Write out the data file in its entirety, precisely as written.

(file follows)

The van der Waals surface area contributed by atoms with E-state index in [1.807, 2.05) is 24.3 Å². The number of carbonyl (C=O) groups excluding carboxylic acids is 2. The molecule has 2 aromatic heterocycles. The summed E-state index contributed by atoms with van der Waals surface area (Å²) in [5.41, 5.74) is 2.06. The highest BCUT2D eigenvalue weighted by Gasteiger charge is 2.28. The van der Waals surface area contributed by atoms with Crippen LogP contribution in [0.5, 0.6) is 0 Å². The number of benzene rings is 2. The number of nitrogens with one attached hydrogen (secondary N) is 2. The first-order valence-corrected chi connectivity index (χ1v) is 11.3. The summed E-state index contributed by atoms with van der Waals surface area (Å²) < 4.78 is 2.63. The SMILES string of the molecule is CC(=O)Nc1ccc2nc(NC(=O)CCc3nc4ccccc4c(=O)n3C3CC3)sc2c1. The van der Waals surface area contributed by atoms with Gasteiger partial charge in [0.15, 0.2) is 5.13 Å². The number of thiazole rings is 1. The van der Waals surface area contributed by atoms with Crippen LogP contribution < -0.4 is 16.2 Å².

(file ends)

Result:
The van der Waals surface area contributed by atoms with E-state index in [1.807, 2.05) is 24.3 Å². The number of carbonyl (C=O) groups excluding carboxylic acids is 2. The molecule has 2 aromatic heterocycles. The summed E-state index contributed by atoms with van der Waals surface area (Å²) in [5.41, 5.74) is 2.06. The highest BCUT2D eigenvalue weighted by Gasteiger charge is 2.28. The van der Waals surface area contributed by atoms with Crippen LogP contribution in [0.5, 0.6) is 0 Å². The number of benzene rings is 2. The number of nitrogens with one attached hydrogen (secondary N) is 2. The first-order valence-corrected chi connectivity index (χ1v) is 11.3. The summed E-state index contributed by atoms with van der Waals surface area (Å²) < 4.78 is 2.63. The SMILES string of the molecule is CC(=O)Nc1ccc2nc(NC(=O)CCc3nc4ccccc4c(=O)n3C3CC3)sc2c1. The van der Waals surface area contributed by atoms with Gasteiger partial charge in [0.15, 0.2) is 5.13 Å². The number of thiazole rings is 1. The van der Waals surface area contributed by atoms with Crippen LogP contribution < -0.4 is 16.2 Å².